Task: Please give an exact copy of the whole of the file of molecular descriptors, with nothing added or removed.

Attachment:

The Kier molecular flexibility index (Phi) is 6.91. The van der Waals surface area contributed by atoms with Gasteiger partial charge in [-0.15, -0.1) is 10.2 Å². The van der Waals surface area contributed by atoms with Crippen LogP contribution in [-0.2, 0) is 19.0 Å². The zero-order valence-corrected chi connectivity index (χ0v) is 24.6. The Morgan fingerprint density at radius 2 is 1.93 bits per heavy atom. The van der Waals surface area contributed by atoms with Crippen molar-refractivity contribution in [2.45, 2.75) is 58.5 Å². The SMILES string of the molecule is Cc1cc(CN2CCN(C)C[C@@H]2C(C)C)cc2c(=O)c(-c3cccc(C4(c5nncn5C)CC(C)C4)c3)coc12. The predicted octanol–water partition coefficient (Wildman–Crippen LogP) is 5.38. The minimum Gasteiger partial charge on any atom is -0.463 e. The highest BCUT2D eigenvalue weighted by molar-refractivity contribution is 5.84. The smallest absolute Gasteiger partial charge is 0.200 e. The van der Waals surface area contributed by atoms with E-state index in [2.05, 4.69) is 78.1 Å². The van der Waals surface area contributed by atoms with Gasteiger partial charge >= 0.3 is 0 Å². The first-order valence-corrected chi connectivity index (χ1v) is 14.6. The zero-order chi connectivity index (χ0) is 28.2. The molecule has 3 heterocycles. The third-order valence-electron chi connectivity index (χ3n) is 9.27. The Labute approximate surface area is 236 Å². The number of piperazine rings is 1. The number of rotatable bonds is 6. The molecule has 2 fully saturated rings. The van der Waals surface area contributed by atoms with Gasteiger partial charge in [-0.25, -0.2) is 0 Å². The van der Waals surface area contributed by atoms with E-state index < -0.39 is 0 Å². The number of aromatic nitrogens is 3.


The Kier molecular flexibility index (Phi) is 6.91. The van der Waals surface area contributed by atoms with Gasteiger partial charge in [-0.15, -0.1) is 10.2 Å². The van der Waals surface area contributed by atoms with Crippen LogP contribution in [-0.2, 0) is 19.0 Å². The zero-order valence-corrected chi connectivity index (χ0v) is 24.6. The Morgan fingerprint density at radius 2 is 1.93 bits per heavy atom. The van der Waals surface area contributed by atoms with Crippen molar-refractivity contribution in [2.45, 2.75) is 58.5 Å². The SMILES string of the molecule is Cc1cc(CN2CCN(C)C[C@@H]2C(C)C)cc2c(=O)c(-c3cccc(C4(c5nncn5C)CC(C)C4)c3)coc12. The predicted octanol–water partition coefficient (Wildman–Crippen LogP) is 5.38. The minimum Gasteiger partial charge on any atom is -0.463 e. The highest BCUT2D eigenvalue weighted by molar-refractivity contribution is 5.84. The smallest absolute Gasteiger partial charge is 0.200 e. The van der Waals surface area contributed by atoms with E-state index in [2.05, 4.69) is 78.1 Å². The van der Waals surface area contributed by atoms with Gasteiger partial charge >= 0.3 is 0 Å². The first-order valence-corrected chi connectivity index (χ1v) is 14.6. The zero-order chi connectivity index (χ0) is 28.2. The molecule has 3 heterocycles. The third-order valence-electron chi connectivity index (χ3n) is 9.27. The Labute approximate surface area is 236 Å². The number of piperazine rings is 1. The number of rotatable bonds is 6. The molecule has 2 fully saturated rings. The van der Waals surface area contributed by atoms with Gasteiger partial charge in [-0.25, -0.2) is 0 Å². The van der Waals surface area contributed by atoms with E-state index < -0.39 is 0 Å². The number of aromatic nitrogens is 3.